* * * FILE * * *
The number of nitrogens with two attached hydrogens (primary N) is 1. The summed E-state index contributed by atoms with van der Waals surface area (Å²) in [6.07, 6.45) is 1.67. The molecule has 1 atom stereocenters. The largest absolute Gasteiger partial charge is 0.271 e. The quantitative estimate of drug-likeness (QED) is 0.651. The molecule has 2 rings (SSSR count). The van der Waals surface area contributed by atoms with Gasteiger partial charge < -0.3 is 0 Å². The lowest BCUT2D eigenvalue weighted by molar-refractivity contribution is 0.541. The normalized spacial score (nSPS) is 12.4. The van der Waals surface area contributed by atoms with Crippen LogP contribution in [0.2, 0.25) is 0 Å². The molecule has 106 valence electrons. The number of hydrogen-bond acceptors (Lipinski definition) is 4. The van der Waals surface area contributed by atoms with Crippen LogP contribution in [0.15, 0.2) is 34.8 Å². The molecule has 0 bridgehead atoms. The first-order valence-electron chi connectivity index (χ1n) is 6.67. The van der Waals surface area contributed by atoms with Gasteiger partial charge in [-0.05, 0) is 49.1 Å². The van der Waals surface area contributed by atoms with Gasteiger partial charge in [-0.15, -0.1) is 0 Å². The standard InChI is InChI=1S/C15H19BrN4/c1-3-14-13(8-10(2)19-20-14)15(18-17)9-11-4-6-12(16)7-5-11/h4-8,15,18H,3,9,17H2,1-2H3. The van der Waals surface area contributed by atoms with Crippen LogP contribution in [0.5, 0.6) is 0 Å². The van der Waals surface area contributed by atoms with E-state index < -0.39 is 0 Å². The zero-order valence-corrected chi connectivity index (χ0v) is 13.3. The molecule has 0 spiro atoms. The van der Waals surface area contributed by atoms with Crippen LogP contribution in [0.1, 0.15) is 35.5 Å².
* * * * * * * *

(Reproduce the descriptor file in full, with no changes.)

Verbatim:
The number of nitrogens with two attached hydrogens (primary N) is 1. The summed E-state index contributed by atoms with van der Waals surface area (Å²) in [6.07, 6.45) is 1.67. The molecule has 1 atom stereocenters. The largest absolute Gasteiger partial charge is 0.271 e. The quantitative estimate of drug-likeness (QED) is 0.651. The molecule has 2 rings (SSSR count). The van der Waals surface area contributed by atoms with Gasteiger partial charge < -0.3 is 0 Å². The lowest BCUT2D eigenvalue weighted by molar-refractivity contribution is 0.541. The normalized spacial score (nSPS) is 12.4. The van der Waals surface area contributed by atoms with Crippen LogP contribution in [0.2, 0.25) is 0 Å². The molecule has 106 valence electrons. The number of hydrogen-bond acceptors (Lipinski definition) is 4. The van der Waals surface area contributed by atoms with Crippen LogP contribution in [0.15, 0.2) is 34.8 Å². The molecule has 0 bridgehead atoms. The first-order valence-electron chi connectivity index (χ1n) is 6.67. The van der Waals surface area contributed by atoms with Gasteiger partial charge in [-0.05, 0) is 49.1 Å². The van der Waals surface area contributed by atoms with Gasteiger partial charge in [-0.15, -0.1) is 0 Å². The standard InChI is InChI=1S/C15H19BrN4/c1-3-14-13(8-10(2)19-20-14)15(18-17)9-11-4-6-12(16)7-5-11/h4-8,15,18H,3,9,17H2,1-2H3. The van der Waals surface area contributed by atoms with Crippen LogP contribution in [0.5, 0.6) is 0 Å². The van der Waals surface area contributed by atoms with E-state index < -0.39 is 0 Å². The zero-order valence-corrected chi connectivity index (χ0v) is 13.3. The molecule has 0 spiro atoms. The van der Waals surface area contributed by atoms with Crippen LogP contribution in [0.1, 0.15) is 35.5 Å².